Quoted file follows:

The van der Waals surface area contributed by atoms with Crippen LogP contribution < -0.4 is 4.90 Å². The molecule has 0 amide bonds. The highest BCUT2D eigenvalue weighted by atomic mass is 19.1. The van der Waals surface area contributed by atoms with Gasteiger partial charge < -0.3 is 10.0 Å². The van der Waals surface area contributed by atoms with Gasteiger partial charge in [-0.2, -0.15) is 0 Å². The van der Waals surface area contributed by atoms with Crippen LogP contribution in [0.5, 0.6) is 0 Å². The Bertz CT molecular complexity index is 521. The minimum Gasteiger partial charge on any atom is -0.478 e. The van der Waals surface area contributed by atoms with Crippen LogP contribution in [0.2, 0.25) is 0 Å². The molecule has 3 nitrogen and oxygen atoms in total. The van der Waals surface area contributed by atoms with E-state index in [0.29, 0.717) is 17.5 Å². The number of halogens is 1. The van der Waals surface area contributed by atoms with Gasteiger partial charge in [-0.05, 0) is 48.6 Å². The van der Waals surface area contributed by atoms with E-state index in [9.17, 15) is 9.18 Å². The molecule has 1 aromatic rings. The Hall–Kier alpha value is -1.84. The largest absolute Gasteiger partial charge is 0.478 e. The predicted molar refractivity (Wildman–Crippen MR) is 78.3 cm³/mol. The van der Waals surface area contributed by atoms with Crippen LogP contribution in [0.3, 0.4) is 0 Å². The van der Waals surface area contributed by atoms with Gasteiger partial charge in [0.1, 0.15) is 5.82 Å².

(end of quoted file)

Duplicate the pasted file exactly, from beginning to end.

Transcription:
The van der Waals surface area contributed by atoms with Crippen LogP contribution < -0.4 is 4.90 Å². The molecule has 0 amide bonds. The highest BCUT2D eigenvalue weighted by atomic mass is 19.1. The van der Waals surface area contributed by atoms with Gasteiger partial charge < -0.3 is 10.0 Å². The van der Waals surface area contributed by atoms with Gasteiger partial charge in [-0.2, -0.15) is 0 Å². The van der Waals surface area contributed by atoms with Crippen LogP contribution in [0.5, 0.6) is 0 Å². The Bertz CT molecular complexity index is 521. The minimum Gasteiger partial charge on any atom is -0.478 e. The van der Waals surface area contributed by atoms with Crippen LogP contribution in [0.2, 0.25) is 0 Å². The molecule has 3 nitrogen and oxygen atoms in total. The van der Waals surface area contributed by atoms with E-state index in [0.29, 0.717) is 17.5 Å². The number of halogens is 1. The van der Waals surface area contributed by atoms with Gasteiger partial charge in [-0.05, 0) is 48.6 Å². The van der Waals surface area contributed by atoms with E-state index in [9.17, 15) is 9.18 Å². The molecule has 1 aromatic rings. The Hall–Kier alpha value is -1.84. The largest absolute Gasteiger partial charge is 0.478 e. The predicted molar refractivity (Wildman–Crippen MR) is 78.3 cm³/mol. The van der Waals surface area contributed by atoms with Crippen LogP contribution in [0.3, 0.4) is 0 Å². The van der Waals surface area contributed by atoms with Gasteiger partial charge in [0.1, 0.15) is 5.82 Å².